© Roy Schuurhuis
A Pork Shoulder Roast is an inexpensive cut of pork to buy, as it is relatively fatty. But, the fat makes for extremely tender, sweet and juicy roast meat. Even if you’re not happy about the amount of fat on it, remember that it will render and accumulate in the bottom of the pan, and you just drain it off. And don’t just slash off the rind on a Pork Shoulder Roast: make it into crackle.
The meat for Pork Shoulder Roast comes from the front shoulder of the hog.
The cut will be squarish, though not as tall as it is wide. It will contain a blade bone, plus meat from several muscles, and will probably have a cap of fat, with rind on that. If it does have this, cook it fat side up.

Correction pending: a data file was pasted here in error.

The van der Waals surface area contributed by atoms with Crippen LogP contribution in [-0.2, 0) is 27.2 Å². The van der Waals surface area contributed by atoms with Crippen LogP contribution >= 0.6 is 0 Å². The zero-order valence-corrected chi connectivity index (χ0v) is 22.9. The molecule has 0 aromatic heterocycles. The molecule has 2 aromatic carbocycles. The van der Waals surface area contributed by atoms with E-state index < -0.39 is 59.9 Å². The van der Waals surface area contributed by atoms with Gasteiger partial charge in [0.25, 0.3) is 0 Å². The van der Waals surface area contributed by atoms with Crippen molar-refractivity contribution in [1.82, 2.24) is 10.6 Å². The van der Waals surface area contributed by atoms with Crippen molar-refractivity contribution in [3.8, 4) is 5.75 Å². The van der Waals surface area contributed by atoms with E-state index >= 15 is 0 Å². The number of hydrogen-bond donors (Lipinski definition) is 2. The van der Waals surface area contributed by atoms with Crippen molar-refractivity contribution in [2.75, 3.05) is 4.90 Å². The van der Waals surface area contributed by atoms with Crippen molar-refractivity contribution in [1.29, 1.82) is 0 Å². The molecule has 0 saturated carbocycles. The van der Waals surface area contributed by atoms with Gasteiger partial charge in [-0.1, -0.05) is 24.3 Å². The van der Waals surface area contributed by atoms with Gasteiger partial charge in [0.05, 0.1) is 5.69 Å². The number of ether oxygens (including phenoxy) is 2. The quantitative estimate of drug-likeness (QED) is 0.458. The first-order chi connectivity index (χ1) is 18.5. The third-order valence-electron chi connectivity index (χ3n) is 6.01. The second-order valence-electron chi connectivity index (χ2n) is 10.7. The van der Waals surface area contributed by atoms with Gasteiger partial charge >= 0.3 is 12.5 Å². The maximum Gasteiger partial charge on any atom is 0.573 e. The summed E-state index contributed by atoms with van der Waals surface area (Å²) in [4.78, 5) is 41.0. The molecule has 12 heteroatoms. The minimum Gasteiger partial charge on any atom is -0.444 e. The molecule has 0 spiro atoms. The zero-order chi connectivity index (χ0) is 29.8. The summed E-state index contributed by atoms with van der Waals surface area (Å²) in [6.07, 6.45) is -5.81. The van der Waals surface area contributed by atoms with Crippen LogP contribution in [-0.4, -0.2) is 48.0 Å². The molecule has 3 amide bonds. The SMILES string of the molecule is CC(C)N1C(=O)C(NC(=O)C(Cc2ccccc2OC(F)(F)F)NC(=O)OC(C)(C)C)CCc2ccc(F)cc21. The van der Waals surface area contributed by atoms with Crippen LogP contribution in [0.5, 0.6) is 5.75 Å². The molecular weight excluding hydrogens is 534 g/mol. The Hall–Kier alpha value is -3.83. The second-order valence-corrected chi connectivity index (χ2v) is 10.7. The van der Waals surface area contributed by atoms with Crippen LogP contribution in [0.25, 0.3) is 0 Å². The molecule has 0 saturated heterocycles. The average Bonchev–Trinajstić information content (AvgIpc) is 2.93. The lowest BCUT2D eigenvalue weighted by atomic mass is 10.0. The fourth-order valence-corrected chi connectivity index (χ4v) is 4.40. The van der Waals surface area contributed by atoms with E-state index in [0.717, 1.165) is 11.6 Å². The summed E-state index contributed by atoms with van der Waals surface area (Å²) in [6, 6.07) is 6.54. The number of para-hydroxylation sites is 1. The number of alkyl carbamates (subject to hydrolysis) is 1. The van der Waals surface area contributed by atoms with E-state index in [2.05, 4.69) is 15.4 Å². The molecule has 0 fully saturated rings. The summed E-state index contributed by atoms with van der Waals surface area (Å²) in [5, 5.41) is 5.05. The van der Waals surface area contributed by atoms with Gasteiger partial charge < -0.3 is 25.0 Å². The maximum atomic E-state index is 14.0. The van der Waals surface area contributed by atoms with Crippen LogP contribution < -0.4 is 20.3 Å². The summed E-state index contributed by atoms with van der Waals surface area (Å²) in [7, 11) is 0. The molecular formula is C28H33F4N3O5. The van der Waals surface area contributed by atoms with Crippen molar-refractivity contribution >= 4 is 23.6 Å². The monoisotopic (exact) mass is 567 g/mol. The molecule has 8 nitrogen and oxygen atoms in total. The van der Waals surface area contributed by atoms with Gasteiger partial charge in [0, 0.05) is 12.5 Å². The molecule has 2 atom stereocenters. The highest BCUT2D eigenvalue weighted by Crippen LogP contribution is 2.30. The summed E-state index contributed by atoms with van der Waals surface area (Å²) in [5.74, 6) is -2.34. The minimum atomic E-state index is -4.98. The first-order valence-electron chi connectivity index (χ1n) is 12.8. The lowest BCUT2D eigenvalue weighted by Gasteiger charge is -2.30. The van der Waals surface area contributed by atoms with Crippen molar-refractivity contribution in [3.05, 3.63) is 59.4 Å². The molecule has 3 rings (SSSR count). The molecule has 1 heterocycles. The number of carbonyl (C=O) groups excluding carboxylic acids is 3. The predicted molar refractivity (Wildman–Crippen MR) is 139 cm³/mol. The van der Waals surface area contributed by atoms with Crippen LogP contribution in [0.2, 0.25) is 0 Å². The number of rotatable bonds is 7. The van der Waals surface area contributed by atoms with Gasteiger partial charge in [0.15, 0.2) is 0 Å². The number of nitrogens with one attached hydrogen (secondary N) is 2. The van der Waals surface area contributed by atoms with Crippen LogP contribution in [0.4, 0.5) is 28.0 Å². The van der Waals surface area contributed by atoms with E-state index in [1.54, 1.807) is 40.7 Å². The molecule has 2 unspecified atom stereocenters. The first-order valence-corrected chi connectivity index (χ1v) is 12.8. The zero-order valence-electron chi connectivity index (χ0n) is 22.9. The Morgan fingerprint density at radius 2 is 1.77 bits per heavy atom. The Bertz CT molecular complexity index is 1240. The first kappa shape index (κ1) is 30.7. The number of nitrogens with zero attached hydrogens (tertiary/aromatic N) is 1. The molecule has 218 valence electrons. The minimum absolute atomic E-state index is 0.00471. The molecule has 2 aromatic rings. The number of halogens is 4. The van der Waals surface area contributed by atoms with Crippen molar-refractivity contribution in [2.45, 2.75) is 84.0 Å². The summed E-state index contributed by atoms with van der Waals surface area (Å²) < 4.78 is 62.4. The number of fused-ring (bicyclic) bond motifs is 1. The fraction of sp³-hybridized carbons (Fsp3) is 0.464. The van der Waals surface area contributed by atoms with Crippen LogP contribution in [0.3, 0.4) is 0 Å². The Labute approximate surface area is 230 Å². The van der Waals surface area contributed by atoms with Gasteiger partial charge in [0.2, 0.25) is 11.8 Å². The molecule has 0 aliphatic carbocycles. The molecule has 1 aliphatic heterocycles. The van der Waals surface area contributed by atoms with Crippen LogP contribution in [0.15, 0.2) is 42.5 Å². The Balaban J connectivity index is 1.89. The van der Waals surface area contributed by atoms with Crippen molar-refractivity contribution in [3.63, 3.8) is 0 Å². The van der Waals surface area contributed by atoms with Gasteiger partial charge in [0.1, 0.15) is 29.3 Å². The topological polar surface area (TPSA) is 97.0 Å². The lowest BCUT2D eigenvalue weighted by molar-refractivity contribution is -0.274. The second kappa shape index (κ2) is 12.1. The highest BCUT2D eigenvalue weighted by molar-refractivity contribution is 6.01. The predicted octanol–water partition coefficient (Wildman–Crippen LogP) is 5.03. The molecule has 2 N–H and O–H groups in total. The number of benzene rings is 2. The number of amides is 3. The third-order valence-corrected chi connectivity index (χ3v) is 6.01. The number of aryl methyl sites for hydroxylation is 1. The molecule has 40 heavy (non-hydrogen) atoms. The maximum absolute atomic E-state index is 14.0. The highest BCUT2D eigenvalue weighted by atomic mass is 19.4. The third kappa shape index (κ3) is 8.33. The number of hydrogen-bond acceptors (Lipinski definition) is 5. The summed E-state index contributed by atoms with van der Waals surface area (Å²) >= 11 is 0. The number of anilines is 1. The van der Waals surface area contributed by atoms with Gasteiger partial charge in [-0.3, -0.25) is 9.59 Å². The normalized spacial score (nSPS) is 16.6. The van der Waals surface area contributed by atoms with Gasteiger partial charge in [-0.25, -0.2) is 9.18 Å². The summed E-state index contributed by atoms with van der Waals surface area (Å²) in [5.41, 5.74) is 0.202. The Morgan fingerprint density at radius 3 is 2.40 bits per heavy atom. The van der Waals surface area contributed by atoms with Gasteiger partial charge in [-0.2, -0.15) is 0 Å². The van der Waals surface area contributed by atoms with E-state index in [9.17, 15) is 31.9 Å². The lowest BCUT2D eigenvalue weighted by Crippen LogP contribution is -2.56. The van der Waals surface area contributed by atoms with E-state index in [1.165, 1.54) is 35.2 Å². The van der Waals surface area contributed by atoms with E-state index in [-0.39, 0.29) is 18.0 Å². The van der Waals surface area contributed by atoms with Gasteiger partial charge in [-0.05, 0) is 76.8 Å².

If the Pork Shoulder Roast is sold boneless, it’s the blade bone that’s removed. Boneless is usually tied up with string, or packaged in netting.
Rub any seasoning you wish into the meat. Roast fat-side up uncovered, and don’t add any water to the pan. Allow about 25 minutes per pound. Cook at 325 F (160 C) till internal temperature reaches 170 F (75). 
If you are making crackle out of the rind, don’t baste it, and cook at 350 F instead.
Remove from oven and let rest for 15 minutes.
 For slicing, cook to 180 F (80 C.) For pulled pork cook till 190 F (85 C.)
Literature & Lore
In Boston, butchers cut a pork shoulder in a certain way, and packed them into barrels known as “butts” for storage. This cut became known as “Boston butt”. Sometimes you’ll see it referred to just as “butt roast”, which can be confusing, as the cut comes from the front of a hog, and not from the back end as you would guess “butt” meant. Butt here just means “barrel”.